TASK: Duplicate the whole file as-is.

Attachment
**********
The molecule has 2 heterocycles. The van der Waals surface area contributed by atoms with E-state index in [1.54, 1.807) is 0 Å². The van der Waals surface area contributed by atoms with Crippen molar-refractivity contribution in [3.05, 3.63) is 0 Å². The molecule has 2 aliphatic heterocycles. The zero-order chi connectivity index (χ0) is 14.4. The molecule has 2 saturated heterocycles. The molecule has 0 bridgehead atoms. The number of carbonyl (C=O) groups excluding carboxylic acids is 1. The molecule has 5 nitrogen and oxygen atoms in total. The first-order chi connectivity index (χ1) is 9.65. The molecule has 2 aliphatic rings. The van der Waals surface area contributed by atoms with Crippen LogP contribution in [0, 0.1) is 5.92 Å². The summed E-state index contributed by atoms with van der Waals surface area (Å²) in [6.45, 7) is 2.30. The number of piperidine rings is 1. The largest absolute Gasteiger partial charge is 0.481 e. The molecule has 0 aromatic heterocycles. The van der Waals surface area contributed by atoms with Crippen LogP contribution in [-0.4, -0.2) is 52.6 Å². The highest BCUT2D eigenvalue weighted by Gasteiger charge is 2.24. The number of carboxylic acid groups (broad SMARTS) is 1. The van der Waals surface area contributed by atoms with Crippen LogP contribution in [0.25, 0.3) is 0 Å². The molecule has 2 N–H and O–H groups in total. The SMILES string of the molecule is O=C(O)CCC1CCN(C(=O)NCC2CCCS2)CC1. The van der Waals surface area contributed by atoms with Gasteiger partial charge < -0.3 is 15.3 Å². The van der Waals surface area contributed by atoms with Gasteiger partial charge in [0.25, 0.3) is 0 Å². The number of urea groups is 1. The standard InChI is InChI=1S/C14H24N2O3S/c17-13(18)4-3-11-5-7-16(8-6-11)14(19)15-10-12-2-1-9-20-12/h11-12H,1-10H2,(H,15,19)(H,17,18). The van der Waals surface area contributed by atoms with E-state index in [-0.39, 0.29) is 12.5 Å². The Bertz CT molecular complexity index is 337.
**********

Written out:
The molecule has 2 heterocycles. The van der Waals surface area contributed by atoms with E-state index in [1.54, 1.807) is 0 Å². The van der Waals surface area contributed by atoms with Crippen molar-refractivity contribution in [3.05, 3.63) is 0 Å². The molecule has 2 aliphatic heterocycles. The zero-order chi connectivity index (χ0) is 14.4. The molecule has 2 saturated heterocycles. The molecule has 0 bridgehead atoms. The number of carbonyl (C=O) groups excluding carboxylic acids is 1. The molecule has 5 nitrogen and oxygen atoms in total. The first-order chi connectivity index (χ1) is 9.65. The molecule has 2 aliphatic rings. The van der Waals surface area contributed by atoms with Crippen LogP contribution in [0, 0.1) is 5.92 Å². The summed E-state index contributed by atoms with van der Waals surface area (Å²) in [6.45, 7) is 2.30. The number of piperidine rings is 1. The largest absolute Gasteiger partial charge is 0.481 e. The molecule has 0 aromatic heterocycles. The van der Waals surface area contributed by atoms with Crippen LogP contribution in [-0.4, -0.2) is 52.6 Å². The highest BCUT2D eigenvalue weighted by Gasteiger charge is 2.24. The number of carboxylic acid groups (broad SMARTS) is 1. The van der Waals surface area contributed by atoms with Crippen LogP contribution in [0.25, 0.3) is 0 Å². The molecule has 2 N–H and O–H groups in total. The SMILES string of the molecule is O=C(O)CCC1CCN(C(=O)NCC2CCCS2)CC1. The van der Waals surface area contributed by atoms with Gasteiger partial charge < -0.3 is 15.3 Å². The van der Waals surface area contributed by atoms with Gasteiger partial charge in [0.25, 0.3) is 0 Å². The number of urea groups is 1. The standard InChI is InChI=1S/C14H24N2O3S/c17-13(18)4-3-11-5-7-16(8-6-11)14(19)15-10-12-2-1-9-20-12/h11-12H,1-10H2,(H,15,19)(H,17,18). The van der Waals surface area contributed by atoms with E-state index in [-0.39, 0.29) is 12.5 Å². The Bertz CT molecular complexity index is 337.